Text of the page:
The 1982 Poltergeist was, almost entirely an analog film. Perhaps there was a digital clockface here or there, maybe the script passed through some kind of word processor, but it was definitely a product of old-school, 35mm filmmaking with nary a CG beastie in sight.
The new Poltergeist is, of course, anything but. This is a digital film, both in practicality and in theme. And it takes place in a digital world, from the the very first moments, when an intense close-up of LCD pixels floats in the 3D the space behind the screen, right through to the big centrepiece battle, with its employment of IR cameras, GPS tracking and a flying drone.
Poltergeist has, both inside its narrative and on the set, been modernised. Perhaps this is most important in what it means for the dynamics of the central family. They might still live in the suburbs, but this now represents a plateau in their social climbing if not a little dip. They’re certainly not as prosperous as their 1980s counterparts: the new Dad (Sam Rockwell) is jobless, the new Mum (Rosemarie DeWitt) is… well, not exactly jobless but, being a writer, honestly limited in her earning potential.
Despite the focus on a family of characters and their relationships, the Poltergeist attacks seem every bit as external in this film as they did in the original. While there are some deliberate hints that family dynamics might have something to do with the supernatural happenings, these are too few and too weak to make much of an impact. Ultimately, we arrive at the same mixture of us versus. them siege and rescue missions as in the original film, again all locked-down within a small house and the impossible, otherworldly spaces that manifest inside its walls.
And just like last time, the family needs the intervention of some external characters to help them bust their ghosts. They call on a couple of paranormal experts, who this time have a personal history that, I can only assume, was more developed on the page than it is in the final edit.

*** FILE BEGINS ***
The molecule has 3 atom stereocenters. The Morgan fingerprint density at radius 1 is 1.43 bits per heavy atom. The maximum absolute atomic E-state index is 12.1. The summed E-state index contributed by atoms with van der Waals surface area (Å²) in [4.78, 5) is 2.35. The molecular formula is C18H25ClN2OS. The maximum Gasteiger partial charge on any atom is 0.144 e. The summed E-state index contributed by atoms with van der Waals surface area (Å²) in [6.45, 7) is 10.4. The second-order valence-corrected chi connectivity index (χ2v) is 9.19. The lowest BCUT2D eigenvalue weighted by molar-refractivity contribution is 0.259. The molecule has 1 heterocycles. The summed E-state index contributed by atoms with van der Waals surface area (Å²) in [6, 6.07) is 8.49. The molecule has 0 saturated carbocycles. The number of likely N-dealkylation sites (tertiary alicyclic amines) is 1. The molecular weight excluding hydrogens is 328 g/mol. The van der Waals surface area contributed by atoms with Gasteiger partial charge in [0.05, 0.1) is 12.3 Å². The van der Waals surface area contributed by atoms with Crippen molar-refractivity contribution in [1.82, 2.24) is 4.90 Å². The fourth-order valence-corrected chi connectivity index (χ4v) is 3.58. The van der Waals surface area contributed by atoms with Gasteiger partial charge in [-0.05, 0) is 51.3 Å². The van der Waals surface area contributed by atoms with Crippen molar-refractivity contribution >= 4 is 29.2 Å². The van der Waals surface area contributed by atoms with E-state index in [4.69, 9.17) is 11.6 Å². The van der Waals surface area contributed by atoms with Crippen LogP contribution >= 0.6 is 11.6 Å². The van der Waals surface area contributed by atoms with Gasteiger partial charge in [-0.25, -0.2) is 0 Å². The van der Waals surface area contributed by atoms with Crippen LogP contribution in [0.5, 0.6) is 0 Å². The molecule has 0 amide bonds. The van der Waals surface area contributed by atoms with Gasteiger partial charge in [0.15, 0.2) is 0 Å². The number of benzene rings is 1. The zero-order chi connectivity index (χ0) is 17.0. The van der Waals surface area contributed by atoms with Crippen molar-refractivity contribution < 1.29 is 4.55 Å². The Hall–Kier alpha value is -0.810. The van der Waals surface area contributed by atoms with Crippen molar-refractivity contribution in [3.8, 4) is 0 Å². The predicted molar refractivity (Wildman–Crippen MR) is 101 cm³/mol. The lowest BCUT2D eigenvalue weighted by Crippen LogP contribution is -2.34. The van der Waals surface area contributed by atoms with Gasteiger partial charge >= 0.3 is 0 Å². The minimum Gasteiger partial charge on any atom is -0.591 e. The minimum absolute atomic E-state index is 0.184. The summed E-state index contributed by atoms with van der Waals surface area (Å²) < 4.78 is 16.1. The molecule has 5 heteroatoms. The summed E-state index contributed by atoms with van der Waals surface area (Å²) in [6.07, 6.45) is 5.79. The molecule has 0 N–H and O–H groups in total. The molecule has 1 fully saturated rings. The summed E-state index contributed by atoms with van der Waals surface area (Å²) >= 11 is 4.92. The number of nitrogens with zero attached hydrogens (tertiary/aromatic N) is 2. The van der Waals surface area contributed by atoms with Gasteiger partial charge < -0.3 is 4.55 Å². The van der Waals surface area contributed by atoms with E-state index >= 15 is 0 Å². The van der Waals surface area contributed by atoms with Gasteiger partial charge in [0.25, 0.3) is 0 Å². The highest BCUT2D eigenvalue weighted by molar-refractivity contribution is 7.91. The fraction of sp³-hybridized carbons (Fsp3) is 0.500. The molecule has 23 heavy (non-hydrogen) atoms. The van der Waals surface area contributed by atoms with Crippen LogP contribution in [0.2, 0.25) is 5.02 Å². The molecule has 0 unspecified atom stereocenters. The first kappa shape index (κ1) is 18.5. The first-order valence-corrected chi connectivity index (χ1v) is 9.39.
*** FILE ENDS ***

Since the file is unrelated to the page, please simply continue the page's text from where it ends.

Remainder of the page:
Indeed, that would appear to be true of pretty much everything here. David Lindsay Abaire’s script is full of good material, and the cast often make a great deal out of it, particularly the witty, unpredictable Rockwell, empathic and driven DeWitt and Kyle Catlett as edgy, anxious middle child Griffin, the hero of the piece, but it often seems truncated. I was left suspecting that a depth of material had been excised to keep up the pace.
On the plus side of this decision, there is that pace. Things do keep happening, and they’re pretty well-realised too, for the most part, slickly shot and dressed up with accomplished FX work. The double-climax is a bit underwhelming, but only in the same way as the original film’s third act.
Seeing as the film seems more focused on its set-pieces than might have been ideal, it’s a relief that they tend to be good. I couldn’t help but laugh when a whole box of clown dolls was found in the attic, but that’s largely because my alternative response would have been to run out of the auditorium, screaming, and the scene soon had me three-quarter closing my eyes in the belief that this would be enough to stop them getting me. It seems to have worked. For now.
There’s one particularly imaginative, and I think very probably memorable, twist on an old idea. There’s a key shot that looks like it’s going to be a 3D variant on one of the original film’s most famous ideas… and then it suddenly isn’t, it’s something else, and a lot of the audience were jolted up from their seats.
Director Gil Kenan has also found some new reasons to build pieces of his set at odd angles and on gimbals, and it’s encouraging to see he hasn’t always matched the techniques of the first film with the same narrative events, allowing in a little homage, or even just a sense of visual consistency, without being slavish (read: boring).
I was disappointed by the role given to Susan Heyward, one of just two people of colour in the whole film (the other is seen in a Skype call for a few seconds). Heyward’s character is definitely the third wheel – later, fourth – in the team of paranormal investigators and has been given almost nothing to do. Try to catch the character’s name, if you can, and then look out for the two-shot where she gets some dialogue with Jared Harris. He’s standing proud while she’s sitting in the corner of the frame, with some props in the middle distance obscuring her face. I’m sure this was a side-effect of some other editing motivation and not an attempt to marginalise the character or actress, but the net effect is an unfortunate one.
Ultimately, Poltergeist feels like a little bit of a lost opportunity. The talent involved suggested we might get something as rich as Rabbit Hole with ghosts, or even just Monster House beefed up for a slightly older audience. It’s never quite either of those things, and we’re left having to settle for – poor us – a good night out at the pictures, watching a fairly solid, imperfect but largely entertaining film that packs just a handful of stand-out sequences and, even though many are far from resolved, a good amount of ideas.
I certainly didn’t like it any less than I do Tobe Hooper’s original.
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